Wayne State University School of Medicine Professor Mark Greenwald, Ph.D., is on the roster of researchers chosen to provide expertise in a multi-million-dollar international research project funded by the National Institutes of Health that will accelerate the development of the drug cebranopadol for treatment of opioid use disorder.
Cebranopadol is a relatively new and promising medication in the benzenoid class already used to treat pain.
“It’s a significant and innovative project with high potential impact,” said Dr. Greenwald, a professor of Psychiatry and Behavioral Neurosciences and the department’s director of the Substance Abuse Research Division.
Under a grant expected to provide up to $16.6 million over five years from the National Institute on Drug Abuse, New Jersey-based Tris Pharma will conduct preclinical studies to assess cebranopadol’s ability to deter the self-administration of Schedule II opioids, as well as to assess the respiratory function during co-administration of cebranopadol and Schedule II opioids. Additionally, the company will conduct clinical studies to assess the addictive potential of cebranopadol, as well as the dosage of cebranopadol needed to block withdrawal and subjective effects of opioid dependence.
“I will be involved in overall decision making; reviewing and monitoring the data, safety and progress of the studies; and interpreting, presenting and publishing the findings,” said Dr. Greenwald, the WSU Gertrude Levin Endowed Chair in Addiction and Pain Biology.
The initiative is designed to harness the power of collaboration, using complementary expertise and effort to fight substance use disorders, including by developing new safe and effective medications for treatment, he added.
According to the NIH website, approximately 107,000 people died from overdose in 2022, and 80% of those deaths were from opioids (including highly potent synthetic opioids like fentanyl and drug combinations with stimulants). Nearly 10 million Americans ages 12 and older misused opioids in the past year, and more than 2 million live with opioid addiction.
Through the Helping to End Addiction Long-term Initiative launched in April 2018, the NIH has awarded grants to fund the optimization of new therapies to prevent and treat opioid use disorder. The initiative aims to improve treatments for chronic pain, curb the rates of opioid use disorder and overdose, and achieve long-term recovery from opioid addiction.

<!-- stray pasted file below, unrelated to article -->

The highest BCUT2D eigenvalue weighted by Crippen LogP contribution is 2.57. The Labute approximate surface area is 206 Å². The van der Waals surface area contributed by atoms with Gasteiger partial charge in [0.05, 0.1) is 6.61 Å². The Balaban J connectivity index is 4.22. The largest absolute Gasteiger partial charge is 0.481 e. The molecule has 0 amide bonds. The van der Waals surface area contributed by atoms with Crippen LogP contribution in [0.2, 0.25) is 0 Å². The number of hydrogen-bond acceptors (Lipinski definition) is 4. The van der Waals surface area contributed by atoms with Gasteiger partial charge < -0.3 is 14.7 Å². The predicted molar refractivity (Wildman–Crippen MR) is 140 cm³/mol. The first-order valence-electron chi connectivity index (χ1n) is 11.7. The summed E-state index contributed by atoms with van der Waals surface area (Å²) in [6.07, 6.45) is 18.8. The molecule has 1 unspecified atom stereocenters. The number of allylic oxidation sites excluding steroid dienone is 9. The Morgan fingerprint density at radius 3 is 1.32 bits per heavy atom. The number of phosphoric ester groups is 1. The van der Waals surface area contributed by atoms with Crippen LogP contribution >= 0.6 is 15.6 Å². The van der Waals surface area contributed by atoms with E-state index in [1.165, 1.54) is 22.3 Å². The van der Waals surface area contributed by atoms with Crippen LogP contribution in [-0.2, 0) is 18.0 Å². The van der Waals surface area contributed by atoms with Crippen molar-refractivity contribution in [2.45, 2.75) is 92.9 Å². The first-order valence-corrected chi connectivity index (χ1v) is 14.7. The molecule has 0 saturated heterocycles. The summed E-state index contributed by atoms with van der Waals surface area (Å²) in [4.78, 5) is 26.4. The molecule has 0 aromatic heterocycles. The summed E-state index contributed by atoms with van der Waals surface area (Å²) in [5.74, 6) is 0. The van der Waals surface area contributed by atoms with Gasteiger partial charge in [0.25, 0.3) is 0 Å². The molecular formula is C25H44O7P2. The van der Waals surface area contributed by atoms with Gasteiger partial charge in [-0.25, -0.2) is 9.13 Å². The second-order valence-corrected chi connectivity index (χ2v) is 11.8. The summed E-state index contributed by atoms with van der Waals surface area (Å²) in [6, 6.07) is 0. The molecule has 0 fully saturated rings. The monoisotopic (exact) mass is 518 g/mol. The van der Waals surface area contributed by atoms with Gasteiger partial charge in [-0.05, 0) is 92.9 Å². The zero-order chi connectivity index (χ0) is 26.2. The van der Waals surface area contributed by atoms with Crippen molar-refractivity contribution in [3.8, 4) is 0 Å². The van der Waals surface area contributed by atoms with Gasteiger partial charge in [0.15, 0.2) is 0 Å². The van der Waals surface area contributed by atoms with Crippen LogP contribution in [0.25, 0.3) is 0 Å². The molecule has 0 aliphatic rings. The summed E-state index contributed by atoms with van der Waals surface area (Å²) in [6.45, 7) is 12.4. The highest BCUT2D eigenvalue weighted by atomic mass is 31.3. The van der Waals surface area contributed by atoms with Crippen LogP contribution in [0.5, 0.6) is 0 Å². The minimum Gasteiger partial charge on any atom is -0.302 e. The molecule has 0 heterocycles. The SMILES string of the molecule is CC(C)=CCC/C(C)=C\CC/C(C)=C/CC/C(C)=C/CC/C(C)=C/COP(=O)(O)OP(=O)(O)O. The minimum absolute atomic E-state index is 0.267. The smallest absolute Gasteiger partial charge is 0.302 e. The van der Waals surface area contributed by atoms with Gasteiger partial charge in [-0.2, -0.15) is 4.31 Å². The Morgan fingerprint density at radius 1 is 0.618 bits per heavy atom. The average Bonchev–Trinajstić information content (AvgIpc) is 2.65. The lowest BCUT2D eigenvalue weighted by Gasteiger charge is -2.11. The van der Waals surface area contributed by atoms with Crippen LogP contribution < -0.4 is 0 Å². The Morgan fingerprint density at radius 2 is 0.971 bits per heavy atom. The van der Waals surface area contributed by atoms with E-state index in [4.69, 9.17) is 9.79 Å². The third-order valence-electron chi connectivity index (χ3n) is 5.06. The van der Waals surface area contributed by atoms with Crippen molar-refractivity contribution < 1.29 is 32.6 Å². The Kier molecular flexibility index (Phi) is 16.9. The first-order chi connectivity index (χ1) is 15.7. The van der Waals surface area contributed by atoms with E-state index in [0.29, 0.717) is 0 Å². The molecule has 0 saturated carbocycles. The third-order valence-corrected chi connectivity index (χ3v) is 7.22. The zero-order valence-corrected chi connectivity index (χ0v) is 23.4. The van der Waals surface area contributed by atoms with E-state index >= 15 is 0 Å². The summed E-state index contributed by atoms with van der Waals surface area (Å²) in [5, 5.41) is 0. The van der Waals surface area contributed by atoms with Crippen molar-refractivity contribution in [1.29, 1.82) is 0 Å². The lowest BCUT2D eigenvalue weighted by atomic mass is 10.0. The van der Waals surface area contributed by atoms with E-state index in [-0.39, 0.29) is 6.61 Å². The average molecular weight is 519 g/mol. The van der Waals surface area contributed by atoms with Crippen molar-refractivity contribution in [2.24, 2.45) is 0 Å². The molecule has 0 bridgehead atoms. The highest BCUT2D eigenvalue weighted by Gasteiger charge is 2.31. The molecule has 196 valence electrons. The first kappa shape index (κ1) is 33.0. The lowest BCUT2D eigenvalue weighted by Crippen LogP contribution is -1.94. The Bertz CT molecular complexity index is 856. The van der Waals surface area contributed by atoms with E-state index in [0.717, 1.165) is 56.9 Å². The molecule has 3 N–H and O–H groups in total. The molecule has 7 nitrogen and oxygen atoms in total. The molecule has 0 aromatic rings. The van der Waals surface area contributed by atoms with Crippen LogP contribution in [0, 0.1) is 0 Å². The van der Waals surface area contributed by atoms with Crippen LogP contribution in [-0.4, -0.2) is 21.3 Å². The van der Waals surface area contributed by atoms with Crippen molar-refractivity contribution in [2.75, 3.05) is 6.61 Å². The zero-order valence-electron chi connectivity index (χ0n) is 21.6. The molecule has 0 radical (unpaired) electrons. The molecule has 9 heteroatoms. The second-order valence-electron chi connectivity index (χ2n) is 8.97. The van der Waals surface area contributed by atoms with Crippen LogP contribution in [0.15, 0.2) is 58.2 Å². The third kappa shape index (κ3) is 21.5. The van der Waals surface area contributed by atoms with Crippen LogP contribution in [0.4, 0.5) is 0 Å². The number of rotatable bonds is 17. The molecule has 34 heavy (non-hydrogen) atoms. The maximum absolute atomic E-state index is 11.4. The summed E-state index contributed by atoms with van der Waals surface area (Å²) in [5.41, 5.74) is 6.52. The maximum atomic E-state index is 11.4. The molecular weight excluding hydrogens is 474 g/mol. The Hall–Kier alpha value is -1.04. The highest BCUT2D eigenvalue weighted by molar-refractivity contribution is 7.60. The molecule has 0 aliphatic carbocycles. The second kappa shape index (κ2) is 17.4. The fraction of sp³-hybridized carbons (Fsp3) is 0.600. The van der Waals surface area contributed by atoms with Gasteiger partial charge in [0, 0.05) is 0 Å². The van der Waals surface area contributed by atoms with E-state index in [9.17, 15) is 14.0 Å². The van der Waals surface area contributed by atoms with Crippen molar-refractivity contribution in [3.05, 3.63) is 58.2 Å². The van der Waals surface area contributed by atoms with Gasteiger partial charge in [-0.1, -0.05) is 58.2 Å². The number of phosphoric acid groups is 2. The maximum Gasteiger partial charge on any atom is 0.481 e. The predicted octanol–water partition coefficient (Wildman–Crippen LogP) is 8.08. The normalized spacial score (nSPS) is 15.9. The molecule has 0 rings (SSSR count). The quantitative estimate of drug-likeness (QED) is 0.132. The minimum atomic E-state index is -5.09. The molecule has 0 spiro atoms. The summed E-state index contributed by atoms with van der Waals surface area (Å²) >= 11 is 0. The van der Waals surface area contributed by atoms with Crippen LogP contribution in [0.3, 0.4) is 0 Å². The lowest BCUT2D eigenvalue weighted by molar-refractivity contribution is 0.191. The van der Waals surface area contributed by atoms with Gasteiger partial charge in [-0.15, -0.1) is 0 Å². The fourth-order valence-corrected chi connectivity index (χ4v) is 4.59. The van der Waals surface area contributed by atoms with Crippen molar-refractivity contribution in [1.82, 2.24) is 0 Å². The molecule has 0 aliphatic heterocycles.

“The process for conducting our studies will follow a similar pathway to what I’ve previously done with another company for developing long-acting buprenorphine for treating opioid use disorder, which received FDA approval a few years ago,” Dr. Greenwald said. “Tris Pharma has already developed cebranopadol in multiple animal studies and clinical trials for treating chronic pain – they plan to submit to FDA for approval this year for that indication for use – and it appears to be quite safe. Given the importance and need for expanding access to treatments for opioid use disorder during the ongoing epidemic of overdoses and deaths, this is extremely important.”
In addition to Dr. Greenwald, Tris will collaborate with experts at multiple global institutions, including Professor Roberto Ciccocioppo of Unicam: Università degli Studi di Camerino, in Italy, to complete preclinical through Phase 2 studies evaluating cebranopadol.
Current treatments for opioid use disorder have well-known limitations, including high risks for overdose, withdrawal symptoms and physical dependence. Activation of the NOP receptor has been shown in preclinical studies to block addictive drugs from producing drug-seeking behaviors. Cebranopadol has demonstrated reduced cocaine and heroin self-administration and drug-seeking behaviors.
“This NIDA award will help accelerate exploration of cebranopadol as a potential tool to address the opioid crisis, moving Tris closer to our goal of offering a novel and effective solution that could help change the trajectory of the countless lives afflicted by this disease,” said Joseph Grieco, M.S., Ph.D., Tris vice president of Clinical Development. “We understand the urgency for new OUD treatment options, and I am optimistic about the potential of our upcoming NIDA-supported trials. We look forward to sharing updates on our progress.”
The grant number for this National Institute on Drug Abuse award is UG3 DA059285.